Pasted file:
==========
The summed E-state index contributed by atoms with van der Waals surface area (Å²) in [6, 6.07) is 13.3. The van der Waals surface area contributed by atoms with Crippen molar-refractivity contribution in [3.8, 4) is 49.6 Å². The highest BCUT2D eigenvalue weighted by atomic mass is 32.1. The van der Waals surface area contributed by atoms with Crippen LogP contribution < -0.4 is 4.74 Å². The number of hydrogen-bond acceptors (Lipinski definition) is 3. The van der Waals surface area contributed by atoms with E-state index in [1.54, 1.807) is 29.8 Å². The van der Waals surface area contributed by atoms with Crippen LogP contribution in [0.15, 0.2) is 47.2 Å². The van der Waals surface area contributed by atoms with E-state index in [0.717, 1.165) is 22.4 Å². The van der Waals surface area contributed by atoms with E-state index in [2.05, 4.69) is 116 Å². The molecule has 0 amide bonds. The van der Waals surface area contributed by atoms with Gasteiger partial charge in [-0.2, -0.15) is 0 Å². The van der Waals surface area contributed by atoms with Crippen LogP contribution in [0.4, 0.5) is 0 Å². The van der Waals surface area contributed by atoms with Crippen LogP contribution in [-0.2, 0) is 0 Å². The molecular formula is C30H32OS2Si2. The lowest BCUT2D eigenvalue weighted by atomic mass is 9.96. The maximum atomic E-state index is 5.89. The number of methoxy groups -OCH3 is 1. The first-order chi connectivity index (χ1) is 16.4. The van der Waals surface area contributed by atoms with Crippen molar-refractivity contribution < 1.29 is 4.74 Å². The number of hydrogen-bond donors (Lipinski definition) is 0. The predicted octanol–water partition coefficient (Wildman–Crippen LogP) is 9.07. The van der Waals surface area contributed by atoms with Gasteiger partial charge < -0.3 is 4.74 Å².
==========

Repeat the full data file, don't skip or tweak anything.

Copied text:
The summed E-state index contributed by atoms with van der Waals surface area (Å²) in [6, 6.07) is 13.3. The van der Waals surface area contributed by atoms with Crippen molar-refractivity contribution in [3.8, 4) is 49.6 Å². The highest BCUT2D eigenvalue weighted by atomic mass is 32.1. The van der Waals surface area contributed by atoms with Crippen LogP contribution < -0.4 is 4.74 Å². The number of hydrogen-bond acceptors (Lipinski definition) is 3. The van der Waals surface area contributed by atoms with E-state index in [1.54, 1.807) is 29.8 Å². The van der Waals surface area contributed by atoms with Crippen LogP contribution in [0.15, 0.2) is 47.2 Å². The van der Waals surface area contributed by atoms with E-state index in [0.717, 1.165) is 22.4 Å². The van der Waals surface area contributed by atoms with E-state index in [2.05, 4.69) is 116 Å². The molecule has 0 amide bonds. The van der Waals surface area contributed by atoms with Gasteiger partial charge in [-0.2, -0.15) is 0 Å². The van der Waals surface area contributed by atoms with Crippen LogP contribution in [0.4, 0.5) is 0 Å². The van der Waals surface area contributed by atoms with Crippen LogP contribution in [-0.2, 0) is 0 Å². The molecular formula is C30H32OS2Si2. The lowest BCUT2D eigenvalue weighted by atomic mass is 9.96. The maximum atomic E-state index is 5.89. The number of methoxy groups -OCH3 is 1. The first-order chi connectivity index (χ1) is 16.4. The van der Waals surface area contributed by atoms with Crippen molar-refractivity contribution < 1.29 is 4.74 Å². The number of hydrogen-bond donors (Lipinski definition) is 0. The predicted octanol–water partition coefficient (Wildman–Crippen LogP) is 9.07. The van der Waals surface area contributed by atoms with Gasteiger partial charge < -0.3 is 4.74 Å².